How to not get raped on a Tinder date, according to the app’s CEO | #blackpeoplemeet

Last night, HBO aired the documentary “Swiped,” written and directed by Nancy Jo Sales who published an article about the phenomenon of app-based dating with Vanity Fair in 2015. The film is largely a rehash of her article, illustrating that everyone hates Tinder and would prefer to not be beholden its various rules and mores, except for a certain subset of bro who “cleans up” and delights in ordering a new woman to his home several different nights of the week. It gives the lightest of touches to issues in communities of color and non-hetero groups, veers into whether we should blame porn for men’s short attention spans (women are not asked about whether they watch porn), but spends most of its time setting up the character of the fancy-free straight white dude in order to blame him (perhaps rightfully) for various things.

It’s quite clear from all the sources presented that, in the course of using Tinder, alcohol is almost always involved; hooking up the same night as one meets a date, or even skipping the date and going directly to hooking up is normal, even expected by many people, most of whom are presented in the film as men; and doing this all on the spur of a moment is extremely common. And these are fair assessments; anyone who uses dating apps would attest to these things.

Toward the end of the film, it raises the question of the actual physical danger these apps present, pointing to cases where women who have been assaulted or murdered. On this subject, producers turned to Mandy Ginsberg, the first female CEO of IAC’s Match Group as of 2018. The Match Group’s products include Tinder, OkCupid, BlackPeopleMeet, Match, and PlentyOfFish.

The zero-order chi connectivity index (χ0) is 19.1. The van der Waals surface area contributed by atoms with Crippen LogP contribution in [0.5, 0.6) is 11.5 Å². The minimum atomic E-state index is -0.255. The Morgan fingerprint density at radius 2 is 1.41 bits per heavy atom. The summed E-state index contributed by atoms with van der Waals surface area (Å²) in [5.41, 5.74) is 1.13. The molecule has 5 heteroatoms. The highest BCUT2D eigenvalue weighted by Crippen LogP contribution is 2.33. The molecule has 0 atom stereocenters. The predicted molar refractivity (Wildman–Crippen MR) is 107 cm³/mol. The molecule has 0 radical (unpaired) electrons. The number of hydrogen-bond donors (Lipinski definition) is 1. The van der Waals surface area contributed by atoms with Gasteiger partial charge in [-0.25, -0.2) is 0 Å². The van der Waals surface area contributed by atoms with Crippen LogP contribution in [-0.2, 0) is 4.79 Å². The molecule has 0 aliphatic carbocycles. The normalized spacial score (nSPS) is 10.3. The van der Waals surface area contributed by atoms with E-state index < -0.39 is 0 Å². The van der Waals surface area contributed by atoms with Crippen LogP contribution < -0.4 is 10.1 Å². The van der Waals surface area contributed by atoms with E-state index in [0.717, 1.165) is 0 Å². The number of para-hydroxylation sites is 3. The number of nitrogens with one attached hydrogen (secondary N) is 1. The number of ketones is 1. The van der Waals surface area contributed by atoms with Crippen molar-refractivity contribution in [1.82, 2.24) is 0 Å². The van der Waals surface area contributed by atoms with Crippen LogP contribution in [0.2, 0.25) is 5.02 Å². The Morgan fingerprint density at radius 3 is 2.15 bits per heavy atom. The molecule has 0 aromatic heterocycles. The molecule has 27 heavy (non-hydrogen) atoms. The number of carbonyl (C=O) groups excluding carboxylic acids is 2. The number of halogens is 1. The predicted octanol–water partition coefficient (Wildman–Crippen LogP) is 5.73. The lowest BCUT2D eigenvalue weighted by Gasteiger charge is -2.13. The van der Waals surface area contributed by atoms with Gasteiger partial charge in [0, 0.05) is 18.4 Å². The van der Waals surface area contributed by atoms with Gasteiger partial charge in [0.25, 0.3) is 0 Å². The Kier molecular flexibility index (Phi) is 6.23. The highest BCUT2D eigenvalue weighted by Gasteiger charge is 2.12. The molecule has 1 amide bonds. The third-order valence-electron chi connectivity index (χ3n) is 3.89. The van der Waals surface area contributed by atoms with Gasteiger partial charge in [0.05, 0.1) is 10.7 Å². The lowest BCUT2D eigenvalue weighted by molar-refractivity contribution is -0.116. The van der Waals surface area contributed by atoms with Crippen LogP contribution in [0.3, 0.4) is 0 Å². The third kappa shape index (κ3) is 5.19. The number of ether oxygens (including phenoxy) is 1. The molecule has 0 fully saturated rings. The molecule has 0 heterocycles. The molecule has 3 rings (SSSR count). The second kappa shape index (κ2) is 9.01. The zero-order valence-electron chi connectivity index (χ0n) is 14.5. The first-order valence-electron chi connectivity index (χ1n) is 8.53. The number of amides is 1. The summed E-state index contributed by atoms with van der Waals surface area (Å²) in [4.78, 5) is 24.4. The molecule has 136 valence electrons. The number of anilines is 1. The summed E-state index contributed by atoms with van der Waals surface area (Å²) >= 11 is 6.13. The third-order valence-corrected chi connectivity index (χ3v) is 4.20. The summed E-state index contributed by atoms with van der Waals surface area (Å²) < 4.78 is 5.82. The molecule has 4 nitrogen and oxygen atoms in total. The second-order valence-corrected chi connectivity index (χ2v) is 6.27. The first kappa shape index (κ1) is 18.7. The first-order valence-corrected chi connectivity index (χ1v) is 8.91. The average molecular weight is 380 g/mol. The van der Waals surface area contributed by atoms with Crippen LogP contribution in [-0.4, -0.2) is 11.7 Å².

“The MeToo movement created this huge voice in the community,” said Ginsberg. “As a woman running the largest set of dating products in the world we have to listen to that voice, we have to adapt our products, how we work internally, our sensitivity to things… we are creating social products that sit in the hands of women… I do think it’s important for us to both protect, listen, and create products that are relevant to women.”

Here the shot cuts, and then an off camera interviewer who is maybe Nancy Jo Sales but maybe is not says “And how are you going to do that?”

Ginsberg responds with the following: “Yeah, I mean, there’s a couple of things we need to do one, um, We have safety tips… First of all it’s really important that women don’t meet people… they never go to someone’s house, they meet in a public place, they don’t drink, they let someone know where they’re going, um, they are, they take, um, precaution, they let a person know that they’re on a date with someone else, they never go into someone’s car, um… so there’s a number of safety tips that we provide for people, and I just think that people have to just take real precaution.”

There are no video cuts between Ginsberg framing the advice as directed at women and listing off the safety tips for protecting oneself when meeting a random person. As the tips she is referencing are presented on IAC’s Match Group site, they are not targeted at a specific sub-population, so it’s telling that Ginsberg places the burden of good behavior and safety on women specifically. Thus, we present Tinder’s guidelines to women for not getting raped:

  1. Never go to someone’s house

  2. Meet in a public place

  3. Don’t drink

  4. Let someone know where you’re going

  5. Never go into someone’s car

Should the men not rape? Neither Ginsberg nor the Safety Tips page specify.

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